What are some of the specific benefits for particular nut varieties seen in the UK around Christmas time and some ideas for using them in your diet?

Almonds | Due to the content of healthy oils, almonds have been shown to be beneficial in supporting healthy blood chemistry, cardiovascular health & may help fight cancer.

Brazil Nuts | Rich in healthy polyunsaturated fats, these are aso rich in a minerals called selenium (powerful in lowering heart disease, allergies & inflammation) & chromium, helpful regarding sugar metabolism. The best way to ensure nut freshness is to buy in shell, soon after harvest (Autumn) and the nut should not rattle inside the shell. These nuts can be high in oxalates so should not be eaten to excess by those suffering from kidney stones.

Cashew Nuts | Never sold in shell due to a toxic resin present in the shell that needs to be carefully removed before nut consumption! Cashews are rich in mono-unsaturated fats (oleic acid – helpful against cancer & heart disease) as well as many minerals including copper, magnesium, potassium, iron & zinc. They also contain protein & are a good source of a B Vitamin, biotin, helpful for skin, hair & nail health. Cashews are lower in fat & higher in protein than most other nuts but lower in the antioxidant Vitamin E.

Chestnuts | These are a low fat nut, higher in carbohydrates so they can be used to make a gluten free flour. They are the only nut to contain Vitamin C. Chestnuts contain magnesium & other trace minerals and are a source of B Vitamins.

Coconuts | Containing a medium chain fatty acids like lauric & capric acid, coconuts actually contribute to our immune system, helping us against many bacterial, yeast, fungal & viral infections. Coconut oil can also be helpful for heart disease prevention & in weight loss.

Hazelnuts | These contain a balance of protein, mono-unsaturated fats and fibre. They are a rich source of many vitamins & minerals but especially Vitamin E (an antioxidant).

Macadamia | A very high fat content gives these nuts their rich flavour & creaminess. They have a high level of mono-unsaturated fats, so helpful re-heart health and is more heat stable than olive or rapeseed oils. It also has up to 4 times the Vitamin E levels than olive oil.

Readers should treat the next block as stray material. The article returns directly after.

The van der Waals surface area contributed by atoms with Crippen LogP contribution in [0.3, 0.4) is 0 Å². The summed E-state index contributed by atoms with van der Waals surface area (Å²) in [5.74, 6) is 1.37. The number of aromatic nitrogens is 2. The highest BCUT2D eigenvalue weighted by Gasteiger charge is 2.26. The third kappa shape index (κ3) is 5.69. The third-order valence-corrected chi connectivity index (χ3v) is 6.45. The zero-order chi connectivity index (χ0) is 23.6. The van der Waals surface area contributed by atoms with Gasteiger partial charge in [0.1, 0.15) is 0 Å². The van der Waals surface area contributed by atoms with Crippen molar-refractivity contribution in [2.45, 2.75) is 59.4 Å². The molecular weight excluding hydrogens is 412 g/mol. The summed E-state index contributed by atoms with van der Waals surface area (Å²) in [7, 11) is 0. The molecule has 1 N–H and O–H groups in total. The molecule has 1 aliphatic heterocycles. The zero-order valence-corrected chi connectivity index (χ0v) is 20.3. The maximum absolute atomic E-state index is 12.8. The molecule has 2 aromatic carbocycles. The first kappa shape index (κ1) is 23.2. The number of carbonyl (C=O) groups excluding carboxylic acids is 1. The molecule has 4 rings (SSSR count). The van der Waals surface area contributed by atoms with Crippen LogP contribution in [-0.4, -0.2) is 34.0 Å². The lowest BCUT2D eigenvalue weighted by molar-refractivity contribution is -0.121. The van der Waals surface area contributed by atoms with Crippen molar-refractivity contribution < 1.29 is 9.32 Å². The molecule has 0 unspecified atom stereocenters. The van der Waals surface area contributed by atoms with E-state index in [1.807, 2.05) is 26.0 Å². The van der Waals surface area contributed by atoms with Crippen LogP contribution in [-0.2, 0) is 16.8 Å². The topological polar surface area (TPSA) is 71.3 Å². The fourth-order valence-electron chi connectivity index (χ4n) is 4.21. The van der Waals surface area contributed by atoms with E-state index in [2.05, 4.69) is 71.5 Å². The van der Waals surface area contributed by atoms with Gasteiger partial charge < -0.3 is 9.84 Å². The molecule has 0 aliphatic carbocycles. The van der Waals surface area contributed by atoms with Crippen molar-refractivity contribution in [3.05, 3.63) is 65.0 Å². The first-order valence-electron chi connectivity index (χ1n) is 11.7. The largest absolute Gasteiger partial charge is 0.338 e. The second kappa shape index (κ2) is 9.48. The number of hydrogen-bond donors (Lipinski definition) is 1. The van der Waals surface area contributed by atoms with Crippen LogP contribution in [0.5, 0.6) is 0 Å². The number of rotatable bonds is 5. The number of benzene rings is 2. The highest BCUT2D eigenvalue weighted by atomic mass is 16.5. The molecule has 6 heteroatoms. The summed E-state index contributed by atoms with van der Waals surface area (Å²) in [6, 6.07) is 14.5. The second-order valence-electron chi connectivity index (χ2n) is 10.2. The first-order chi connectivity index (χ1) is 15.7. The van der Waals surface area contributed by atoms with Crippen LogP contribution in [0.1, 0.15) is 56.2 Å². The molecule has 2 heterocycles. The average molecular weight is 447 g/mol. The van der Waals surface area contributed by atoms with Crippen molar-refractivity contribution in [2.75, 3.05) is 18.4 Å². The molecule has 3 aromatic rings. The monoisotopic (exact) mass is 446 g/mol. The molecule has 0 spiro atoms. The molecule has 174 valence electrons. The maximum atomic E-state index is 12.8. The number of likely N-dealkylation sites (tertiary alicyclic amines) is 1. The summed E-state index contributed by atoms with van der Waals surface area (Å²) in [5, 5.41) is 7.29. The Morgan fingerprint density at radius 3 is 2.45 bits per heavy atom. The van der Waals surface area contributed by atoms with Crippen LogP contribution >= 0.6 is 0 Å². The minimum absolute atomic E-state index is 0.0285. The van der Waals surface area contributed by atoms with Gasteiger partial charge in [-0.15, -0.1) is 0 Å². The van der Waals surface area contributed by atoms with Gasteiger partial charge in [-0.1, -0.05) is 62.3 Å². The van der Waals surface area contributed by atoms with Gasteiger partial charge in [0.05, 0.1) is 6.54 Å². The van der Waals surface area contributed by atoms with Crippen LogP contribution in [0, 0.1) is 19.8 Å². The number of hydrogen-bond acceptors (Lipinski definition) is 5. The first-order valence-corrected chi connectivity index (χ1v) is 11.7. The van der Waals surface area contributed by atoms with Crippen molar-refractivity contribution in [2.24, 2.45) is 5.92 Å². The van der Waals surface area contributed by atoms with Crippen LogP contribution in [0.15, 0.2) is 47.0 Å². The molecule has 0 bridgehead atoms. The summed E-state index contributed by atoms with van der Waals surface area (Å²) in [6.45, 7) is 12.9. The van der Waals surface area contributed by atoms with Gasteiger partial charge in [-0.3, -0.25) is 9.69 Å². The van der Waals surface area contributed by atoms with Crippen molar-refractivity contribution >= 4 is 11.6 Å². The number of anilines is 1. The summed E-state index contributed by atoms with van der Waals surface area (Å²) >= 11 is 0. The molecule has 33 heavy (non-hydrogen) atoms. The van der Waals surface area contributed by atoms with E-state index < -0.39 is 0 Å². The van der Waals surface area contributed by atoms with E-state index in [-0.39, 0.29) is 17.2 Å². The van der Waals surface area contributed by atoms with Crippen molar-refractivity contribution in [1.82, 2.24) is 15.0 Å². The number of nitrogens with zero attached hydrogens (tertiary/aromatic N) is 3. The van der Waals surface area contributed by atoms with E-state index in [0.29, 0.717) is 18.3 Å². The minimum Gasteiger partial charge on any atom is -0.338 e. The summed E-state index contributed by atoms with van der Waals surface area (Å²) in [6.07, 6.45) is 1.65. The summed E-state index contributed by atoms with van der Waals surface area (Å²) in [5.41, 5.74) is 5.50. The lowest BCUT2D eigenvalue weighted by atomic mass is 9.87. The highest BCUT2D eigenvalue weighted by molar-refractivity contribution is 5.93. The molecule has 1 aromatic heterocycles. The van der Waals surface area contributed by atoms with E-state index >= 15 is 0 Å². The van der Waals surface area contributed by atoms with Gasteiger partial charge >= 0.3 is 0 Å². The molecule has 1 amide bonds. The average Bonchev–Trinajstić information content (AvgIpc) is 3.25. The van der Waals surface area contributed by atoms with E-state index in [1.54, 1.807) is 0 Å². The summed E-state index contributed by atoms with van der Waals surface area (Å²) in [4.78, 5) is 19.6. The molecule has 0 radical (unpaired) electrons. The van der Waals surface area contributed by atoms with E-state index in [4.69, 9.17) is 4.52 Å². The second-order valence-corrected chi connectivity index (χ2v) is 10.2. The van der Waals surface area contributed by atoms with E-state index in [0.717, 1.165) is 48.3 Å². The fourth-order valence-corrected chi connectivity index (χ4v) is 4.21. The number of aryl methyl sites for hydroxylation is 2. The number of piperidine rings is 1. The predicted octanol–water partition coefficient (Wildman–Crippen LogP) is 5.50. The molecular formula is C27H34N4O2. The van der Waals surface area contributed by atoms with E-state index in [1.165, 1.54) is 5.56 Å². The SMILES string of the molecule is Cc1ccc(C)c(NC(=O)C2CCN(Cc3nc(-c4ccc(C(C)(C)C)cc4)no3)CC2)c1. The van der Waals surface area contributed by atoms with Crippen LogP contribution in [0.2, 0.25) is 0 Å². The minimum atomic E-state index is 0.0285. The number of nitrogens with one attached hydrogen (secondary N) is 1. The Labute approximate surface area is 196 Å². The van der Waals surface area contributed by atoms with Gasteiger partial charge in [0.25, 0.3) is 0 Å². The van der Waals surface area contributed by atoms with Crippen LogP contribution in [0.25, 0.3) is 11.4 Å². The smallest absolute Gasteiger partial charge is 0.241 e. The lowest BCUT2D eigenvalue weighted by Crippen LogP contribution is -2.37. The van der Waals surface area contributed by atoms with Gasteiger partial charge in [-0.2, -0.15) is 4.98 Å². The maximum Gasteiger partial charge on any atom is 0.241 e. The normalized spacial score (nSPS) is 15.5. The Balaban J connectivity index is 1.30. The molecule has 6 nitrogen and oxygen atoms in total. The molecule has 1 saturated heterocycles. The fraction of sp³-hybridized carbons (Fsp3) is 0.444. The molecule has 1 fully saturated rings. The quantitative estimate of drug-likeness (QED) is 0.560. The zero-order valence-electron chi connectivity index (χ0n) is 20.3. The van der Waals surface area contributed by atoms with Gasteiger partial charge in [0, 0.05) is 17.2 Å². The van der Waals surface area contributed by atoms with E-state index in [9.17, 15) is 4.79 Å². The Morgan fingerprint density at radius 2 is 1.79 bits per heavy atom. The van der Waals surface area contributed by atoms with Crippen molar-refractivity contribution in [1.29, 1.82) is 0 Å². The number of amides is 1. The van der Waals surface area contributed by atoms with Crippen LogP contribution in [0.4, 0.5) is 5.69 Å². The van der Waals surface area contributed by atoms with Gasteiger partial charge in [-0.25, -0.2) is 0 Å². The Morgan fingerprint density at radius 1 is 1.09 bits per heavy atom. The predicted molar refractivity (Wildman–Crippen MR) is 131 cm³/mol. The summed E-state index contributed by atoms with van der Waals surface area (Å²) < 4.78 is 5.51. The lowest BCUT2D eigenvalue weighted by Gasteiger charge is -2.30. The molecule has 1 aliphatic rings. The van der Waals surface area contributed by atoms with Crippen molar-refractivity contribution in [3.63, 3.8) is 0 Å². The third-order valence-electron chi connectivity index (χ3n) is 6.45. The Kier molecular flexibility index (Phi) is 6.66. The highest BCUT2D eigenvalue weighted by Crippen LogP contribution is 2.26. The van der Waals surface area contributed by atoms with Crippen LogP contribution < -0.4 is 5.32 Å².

Peanuts | As mentioned, not a real tree nut but a legume. They contain a good proportion of protein (25% weight) and have good levels of mon-unsaturated fats too. As a source of the antioxidant resveratrol, peanuts may support a healthy cardiovascular system.

Pecans | Another high fat content nut, the pecan has a high caloric value down to it’s oleic content. There are also natural plant sterols, which have been shown to support healthy cholesterol balance. There is a good content of vitamins & minerals too.

Walnuts | Nutrient dense and a good source of Vitamin E, antioxidants, minerals & helpful fats. The walnut is one of the few which contain omega 3 fatty acids, so helpful for non-fish eaters! Walnuts also contain an amino acid called arginine, which can be supportive to the blood system and blood pressure maintenance.

Nuts are the ‘seeds’ from trees usually encased in a hard, protective shell. When the nut hits the ground, this fractures the shell, moisture can enter & the seed grows into a new tree.

Peanuts are actually the seed from a legume or bean-like plant & grow underground. This expains that they are known sometimes as ground nuts.

Nuts have been a great source of nutrients for thousands of years. They are helpful in supporting sugar metabolism & diabetes management/prevention. Nuts have been found to be deficient in the diets of some people who later develop Parkinson’s disease.

Uses for nuts | There are many different recipes including nuts but why not try some of these that I love?

  • adding chopped mixed nuts to your porridge or breakfast muesli bowl
  • throw some nuts over your daily salad
  • include some chopped nuts in your favourite pasta sauce
  • make your own pesto, with different nuts
  • mix some nuts in with your healthy vegetables when making a quick stir fry
  • chop nuts into your stuffings for meat, fish, courgettes or peppers
  • toss a healthy portion of nuts onto yoghurt, ice-cream or meringues
  • blend some nuts into your daily smoothie recipe or use nut butters
  • try different nuts in your home made breads, muffins & cakes
  • base your main meal around nuts such as walnuts or hazelnuts & add whole/chopped/butter for variety of textures
  • spread nut butters instead of butter or spread when making a sandwich or snack
  • soak & blend nuts with filtered water to make your own nut milks or creams

References | The Encyclopedia of Healing Foods; Murray & Pizzorno 2005

Super Foods; Van Straten & Griggs 1990

Food, Your Miracle Medicine; Carper 1994